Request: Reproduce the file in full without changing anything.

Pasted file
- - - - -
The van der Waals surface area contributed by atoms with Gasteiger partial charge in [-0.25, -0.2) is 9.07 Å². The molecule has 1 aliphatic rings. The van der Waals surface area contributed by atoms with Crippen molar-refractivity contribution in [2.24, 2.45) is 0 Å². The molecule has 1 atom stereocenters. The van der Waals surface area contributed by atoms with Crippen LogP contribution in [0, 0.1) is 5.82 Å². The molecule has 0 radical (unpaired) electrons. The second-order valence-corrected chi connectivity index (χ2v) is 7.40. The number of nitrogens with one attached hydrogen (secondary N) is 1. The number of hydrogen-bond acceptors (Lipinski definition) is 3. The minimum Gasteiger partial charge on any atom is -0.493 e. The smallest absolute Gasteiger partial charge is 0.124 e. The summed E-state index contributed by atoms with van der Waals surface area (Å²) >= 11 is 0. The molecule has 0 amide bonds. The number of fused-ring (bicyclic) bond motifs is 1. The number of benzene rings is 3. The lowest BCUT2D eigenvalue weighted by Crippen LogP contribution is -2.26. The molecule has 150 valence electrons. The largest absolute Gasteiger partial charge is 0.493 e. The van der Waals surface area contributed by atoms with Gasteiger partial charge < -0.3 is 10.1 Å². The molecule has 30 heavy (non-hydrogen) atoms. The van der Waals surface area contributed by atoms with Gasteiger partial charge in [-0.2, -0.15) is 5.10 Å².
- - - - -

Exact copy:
The van der Waals surface area contributed by atoms with Gasteiger partial charge in [-0.25, -0.2) is 9.07 Å². The molecule has 1 aliphatic rings. The van der Waals surface area contributed by atoms with Crippen molar-refractivity contribution in [2.24, 2.45) is 0 Å². The molecule has 1 atom stereocenters. The van der Waals surface area contributed by atoms with Crippen LogP contribution in [0, 0.1) is 5.82 Å². The molecule has 0 radical (unpaired) electrons. The second-order valence-corrected chi connectivity index (χ2v) is 7.40. The number of nitrogens with one attached hydrogen (secondary N) is 1. The number of hydrogen-bond acceptors (Lipinski definition) is 3. The minimum Gasteiger partial charge on any atom is -0.493 e. The smallest absolute Gasteiger partial charge is 0.124 e. The summed E-state index contributed by atoms with van der Waals surface area (Å²) >= 11 is 0. The molecule has 0 amide bonds. The number of fused-ring (bicyclic) bond motifs is 1. The number of benzene rings is 3. The lowest BCUT2D eigenvalue weighted by Crippen LogP contribution is -2.26. The molecule has 150 valence electrons. The largest absolute Gasteiger partial charge is 0.493 e. The van der Waals surface area contributed by atoms with Gasteiger partial charge < -0.3 is 10.1 Å². The molecule has 30 heavy (non-hydrogen) atoms. The van der Waals surface area contributed by atoms with Gasteiger partial charge in [-0.2, -0.15) is 5.10 Å².